9 plot twists from the zombie movie that everyone saw coming

Content Warning: The following article contains depictions of violence and suicide.

There was once only the first “Trilogy of the Dead” by George A. Romero that the public could watch. Now, it looks like there’s a new Zombie Project coming out to stream or in theaters seemingly every week. Even with the flood, filmmakers are finding new and inventive ways to expand the myth and provide audiences with shocking twists and turns.

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The trend doesn’t seem to be going anywhere anytime soon as many of these projects have been well priced, lucrative, or a combination of both. Yet even in good zombie movies there can be twists and turns so obvious that audiences can see them from a mile away.

9 The Baby is a Zombie – Dawn of the Dead (2004)

Zack Snyder’s take on what is arguably George A. Romero’s best zombie movie, Dawn of the Dead, offers the public a new addition to the range of zombies: a baby zombie. The Undead Child makes an appearance midway through the film as terrified protagonists barricade themselves at a local mall to avoid being eaten by a mob of zombies.

Adding a pregnant woman to the narrative increases the urgency that has been present since the tense opening scene. Even still, the public knew that the baby was going to be born. Considering this was a graphic horror film, it went without saying that the baby would also be undead and should be eliminated like any other zombie.

8 A Heroic Sacrifice – I Am Legend (2007)

I am a legend: Will Smith and Dog

The eponymous 1954 novel which I’m a legend was based on endings with surprising revelations. The cast and crew even shot that ending where Dr. Neville is essentially the hero and villain of the movie. Neville is the last human to die, leaving him with a tarnished reputation.

Vampires (or zombies) see him as a sadist who takes pleasure in slaughtering their fledgling society. The film’s final cut follows a more predictable path, with Will Smith’s Dr. Neville finding a cure just before his own heroic death. There is no moral gray area for the hero; instead, the audience experiences a standard sacrifice for the greater good.


7 The Fate of Dave Bautista – Army of the Dead (2021)

Scott Ward shoots in Army Of The Dead

by netflix Army of the dead contains a well-developed cast of characters, so it’s never clear who will live and who will perish. This uncertainty is amplified by the film’s intentional lack of clarity as to who the real protagonist of the film is. It serves as the subtle but obvious bait and switch that happens at the end of the movie.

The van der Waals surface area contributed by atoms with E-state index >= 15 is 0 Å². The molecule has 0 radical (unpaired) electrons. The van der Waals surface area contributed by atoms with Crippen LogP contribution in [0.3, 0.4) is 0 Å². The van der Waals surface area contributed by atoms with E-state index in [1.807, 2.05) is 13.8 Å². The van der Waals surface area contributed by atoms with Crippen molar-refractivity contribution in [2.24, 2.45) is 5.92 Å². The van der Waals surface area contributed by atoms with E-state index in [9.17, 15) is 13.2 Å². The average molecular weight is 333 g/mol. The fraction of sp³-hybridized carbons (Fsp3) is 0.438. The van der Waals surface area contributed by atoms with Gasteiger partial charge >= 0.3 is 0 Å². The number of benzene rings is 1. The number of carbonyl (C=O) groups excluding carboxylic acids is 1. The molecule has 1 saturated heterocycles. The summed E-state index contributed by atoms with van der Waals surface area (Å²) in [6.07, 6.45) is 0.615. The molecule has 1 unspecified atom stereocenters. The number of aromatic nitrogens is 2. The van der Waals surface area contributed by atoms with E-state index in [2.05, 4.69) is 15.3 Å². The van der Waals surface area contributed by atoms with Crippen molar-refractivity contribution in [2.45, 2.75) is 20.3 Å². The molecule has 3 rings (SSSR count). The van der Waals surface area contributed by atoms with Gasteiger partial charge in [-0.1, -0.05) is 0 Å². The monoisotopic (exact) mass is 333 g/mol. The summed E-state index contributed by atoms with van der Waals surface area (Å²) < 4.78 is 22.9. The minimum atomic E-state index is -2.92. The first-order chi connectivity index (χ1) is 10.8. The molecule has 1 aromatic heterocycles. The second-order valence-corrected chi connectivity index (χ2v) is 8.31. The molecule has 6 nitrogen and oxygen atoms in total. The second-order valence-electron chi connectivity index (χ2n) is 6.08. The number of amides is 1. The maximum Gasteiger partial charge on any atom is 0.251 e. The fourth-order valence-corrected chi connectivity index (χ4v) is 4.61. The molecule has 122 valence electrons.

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The redemption and subsequent death of Dave Bautista’s Scott Ward seemed foreshadowed almost from the start. When a narrative sets greed as a character’s motivation in a zombie movie, it points to the doomed path their arc will take. Scott is no different, so his disappearance came as no surprise. It didn’t take long for the public to know that this was really the story of Scott’s daughter Kate, who is more of a traditional hero and therefore lives on.

6 They Are Like Us – Land of the Dead (2005)


Zombies in Night of the Living Dead staggered, moaning. The living dead in Dawn of the Dead did much the same thing, except that they could remember their lifestyle habits. Then, The day of the Dead had one listening to music and greeting an officer. It was a signifier that zombies are more than they seem, and it hasn’t strayed into the Unbelievable yet. Land of the deadThe conclusion of, with the zombies choosing not to eat a bunch of people because they’re not threatening, is a far cry from the heavy, gnashing villains of Romero’s original.

It’s also predictable, because the movie had so firmly established a zombie as a leader. If zombies can have bosses, they can band together and strategize. The clever zombie trope can be scary, but it’s pretty clear to audiences early on that Romero is going to take on divergent societies living in peace.

5 The Soldiers Are Infected – Planet Terror (2007)